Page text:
Regime-shifts and post-float inflation dynamics of Australia

Karunaratne, Neil Dias and Bhar, Ramprasad (2011) Regime-shifts and post-float inflation dynamics of Australia. Economic Modelling, 28 4: 1941-1949. doi:10.1016/j.econmod.2011.03.021


Author Karunaratne, Neil Dias
Bhar, Ramprasad
Title Regime-shifts and post-float inflation dynamics of Australia
Journal name Economic Modelling   Check publisher's open access policy
ISSN 0264-9993
1873-6122
Publication date 2011-01-01
Year available 2011
Sub-type Article (original research)
DOI 10.1016/j.econmod.2011.03.021
Open Access Status Not Open Access
Volume 28
Issue 4
Start page 1941
End page 1949
Total pages 9
Place of publication Amsterdam, The Netherlands
Publisher Elsevier BV * North-Holland
Language eng
Subject 2002 Cultural Studies
Abstract Australia's inflation rate and inflation uncertainty during the post-float era 1983Q3-2006Q4 have acted as important barometers of Australia's macroeconomic performance. The conceptualization and measurement of the nexus between inflation and inflation uncertainty is subject to complex dynamics. We use the Markov regime switching heteroscedasticity (MRSH) model to capture long-run stochastic trend and short-run noisy components. This allows us to conclude that in post-float Australia the results deviate significantly from the mainstream Friedman paradigm on inflation and its uncertainty. We also critically review the plausibility of rival paradigms e.g. Keynesian-Mundell-Fleming, Friedman-Ball, Cukierman-Meltzer and Holland, explaining this paradoxical behavior. The analyses presented here provide valuable insights to policymakers grappling with the challenge of designing monetary policy to combat the adverse effects of inflation and inflation uncertainty for Australia emerging out of the global financial crisis.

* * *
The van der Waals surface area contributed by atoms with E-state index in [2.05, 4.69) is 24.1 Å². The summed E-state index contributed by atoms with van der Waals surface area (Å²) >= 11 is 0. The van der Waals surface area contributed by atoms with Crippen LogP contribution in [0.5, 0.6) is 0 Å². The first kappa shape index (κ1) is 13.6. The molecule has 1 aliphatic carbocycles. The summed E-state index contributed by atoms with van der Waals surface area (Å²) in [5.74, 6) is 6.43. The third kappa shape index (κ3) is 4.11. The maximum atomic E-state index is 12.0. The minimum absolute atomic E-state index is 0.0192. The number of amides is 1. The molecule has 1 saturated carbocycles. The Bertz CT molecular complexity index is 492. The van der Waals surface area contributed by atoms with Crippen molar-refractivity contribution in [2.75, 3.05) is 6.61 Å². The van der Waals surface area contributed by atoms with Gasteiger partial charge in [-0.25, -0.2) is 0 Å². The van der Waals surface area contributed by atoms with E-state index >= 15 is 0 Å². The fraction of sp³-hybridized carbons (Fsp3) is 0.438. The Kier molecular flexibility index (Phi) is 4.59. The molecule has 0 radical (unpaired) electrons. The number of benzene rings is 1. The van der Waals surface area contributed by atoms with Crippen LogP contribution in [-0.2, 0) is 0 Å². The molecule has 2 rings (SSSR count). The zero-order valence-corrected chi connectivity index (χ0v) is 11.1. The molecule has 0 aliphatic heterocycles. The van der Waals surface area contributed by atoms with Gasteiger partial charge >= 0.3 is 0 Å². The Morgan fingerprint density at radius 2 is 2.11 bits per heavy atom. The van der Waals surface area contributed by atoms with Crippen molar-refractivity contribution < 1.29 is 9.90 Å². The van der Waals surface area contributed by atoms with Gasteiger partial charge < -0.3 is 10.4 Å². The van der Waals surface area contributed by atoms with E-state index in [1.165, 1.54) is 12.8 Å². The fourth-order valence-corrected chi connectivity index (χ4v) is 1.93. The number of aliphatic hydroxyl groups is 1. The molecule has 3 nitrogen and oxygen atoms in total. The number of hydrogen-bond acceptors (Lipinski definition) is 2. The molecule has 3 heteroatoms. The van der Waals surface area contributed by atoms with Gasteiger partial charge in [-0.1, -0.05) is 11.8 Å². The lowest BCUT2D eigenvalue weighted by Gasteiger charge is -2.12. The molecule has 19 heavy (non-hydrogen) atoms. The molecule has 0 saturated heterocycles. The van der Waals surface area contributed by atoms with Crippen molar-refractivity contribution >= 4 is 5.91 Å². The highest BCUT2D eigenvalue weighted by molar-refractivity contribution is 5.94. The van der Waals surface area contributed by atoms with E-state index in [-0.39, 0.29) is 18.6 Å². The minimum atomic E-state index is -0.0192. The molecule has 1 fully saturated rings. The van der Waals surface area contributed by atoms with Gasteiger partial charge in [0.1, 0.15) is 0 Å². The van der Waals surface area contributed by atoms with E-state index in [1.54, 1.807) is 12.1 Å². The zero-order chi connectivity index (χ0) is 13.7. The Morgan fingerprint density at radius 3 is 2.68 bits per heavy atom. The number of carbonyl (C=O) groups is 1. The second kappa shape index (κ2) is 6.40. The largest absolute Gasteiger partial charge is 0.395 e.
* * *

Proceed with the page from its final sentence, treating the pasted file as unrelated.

Keyword Friedman paradigm
Inflation uncertainty
Intertemporal optimization
Keynesian Mundell Fleming model
Markov Regime Switching Heteroscedasticity (MRSH)
Q-Index Code C1
Q-Index Status Provisional Code
Institutional Status UQ

Document type: Journal Article
Sub-type: Article (original research)
Collection: School of Economics Publications
 
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